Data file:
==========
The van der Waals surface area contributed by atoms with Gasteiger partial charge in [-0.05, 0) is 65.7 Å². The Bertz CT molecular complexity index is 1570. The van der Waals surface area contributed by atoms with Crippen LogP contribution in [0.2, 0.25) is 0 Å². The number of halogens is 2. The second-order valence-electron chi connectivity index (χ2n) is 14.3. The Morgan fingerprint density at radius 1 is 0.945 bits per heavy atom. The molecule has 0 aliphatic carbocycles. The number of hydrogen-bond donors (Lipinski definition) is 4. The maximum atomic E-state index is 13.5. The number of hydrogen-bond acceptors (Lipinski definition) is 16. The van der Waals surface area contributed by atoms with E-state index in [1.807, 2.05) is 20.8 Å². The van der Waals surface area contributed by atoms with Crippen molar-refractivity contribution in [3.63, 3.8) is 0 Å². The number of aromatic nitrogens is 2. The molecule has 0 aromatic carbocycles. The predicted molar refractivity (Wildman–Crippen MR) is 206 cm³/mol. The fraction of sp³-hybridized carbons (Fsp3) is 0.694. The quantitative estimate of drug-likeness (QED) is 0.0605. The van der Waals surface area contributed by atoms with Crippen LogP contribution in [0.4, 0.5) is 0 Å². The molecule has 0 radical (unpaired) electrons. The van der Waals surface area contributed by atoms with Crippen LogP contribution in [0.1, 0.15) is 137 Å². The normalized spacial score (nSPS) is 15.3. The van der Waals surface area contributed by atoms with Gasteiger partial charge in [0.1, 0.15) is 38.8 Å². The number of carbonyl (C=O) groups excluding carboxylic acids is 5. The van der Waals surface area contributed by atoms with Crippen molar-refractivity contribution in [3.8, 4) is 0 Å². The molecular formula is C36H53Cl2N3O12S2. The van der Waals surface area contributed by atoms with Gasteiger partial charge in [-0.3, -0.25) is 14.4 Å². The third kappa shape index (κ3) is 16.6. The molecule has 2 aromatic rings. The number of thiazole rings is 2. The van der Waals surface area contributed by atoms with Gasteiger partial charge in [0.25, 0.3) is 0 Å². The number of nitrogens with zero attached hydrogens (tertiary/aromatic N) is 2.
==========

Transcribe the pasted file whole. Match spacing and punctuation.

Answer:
The van der Waals surface area contributed by atoms with Gasteiger partial charge in [-0.05, 0) is 65.7 Å². The Bertz CT molecular complexity index is 1570. The van der Waals surface area contributed by atoms with Crippen LogP contribution in [0.2, 0.25) is 0 Å². The number of halogens is 2. The second-order valence-electron chi connectivity index (χ2n) is 14.3. The Morgan fingerprint density at radius 1 is 0.945 bits per heavy atom. The molecule has 0 aliphatic carbocycles. The number of hydrogen-bond donors (Lipinski definition) is 4. The maximum atomic E-state index is 13.5. The number of hydrogen-bond acceptors (Lipinski definition) is 16. The van der Waals surface area contributed by atoms with E-state index in [1.807, 2.05) is 20.8 Å². The van der Waals surface area contributed by atoms with Crippen molar-refractivity contribution in [3.63, 3.8) is 0 Å². The number of aromatic nitrogens is 2. The molecule has 0 aromatic carbocycles. The predicted molar refractivity (Wildman–Crippen MR) is 206 cm³/mol. The fraction of sp³-hybridized carbons (Fsp3) is 0.694. The quantitative estimate of drug-likeness (QED) is 0.0605. The van der Waals surface area contributed by atoms with Crippen LogP contribution in [0.4, 0.5) is 0 Å². The molecule has 0 radical (unpaired) electrons. The van der Waals surface area contributed by atoms with Crippen LogP contribution in [0.1, 0.15) is 137 Å². The normalized spacial score (nSPS) is 15.3. The van der Waals surface area contributed by atoms with Gasteiger partial charge in [0.1, 0.15) is 38.8 Å². The number of carbonyl (C=O) groups excluding carboxylic acids is 5. The van der Waals surface area contributed by atoms with Crippen molar-refractivity contribution in [3.8, 4) is 0 Å². The molecular formula is C36H53Cl2N3O12S2. The van der Waals surface area contributed by atoms with Gasteiger partial charge in [-0.3, -0.25) is 14.4 Å². The third kappa shape index (κ3) is 16.6. The molecule has 2 aromatic rings. The number of thiazole rings is 2. The van der Waals surface area contributed by atoms with Gasteiger partial charge in [0.25, 0.3) is 0 Å². The number of nitrogens with zero attached hydrogens (tertiary/aromatic N) is 2.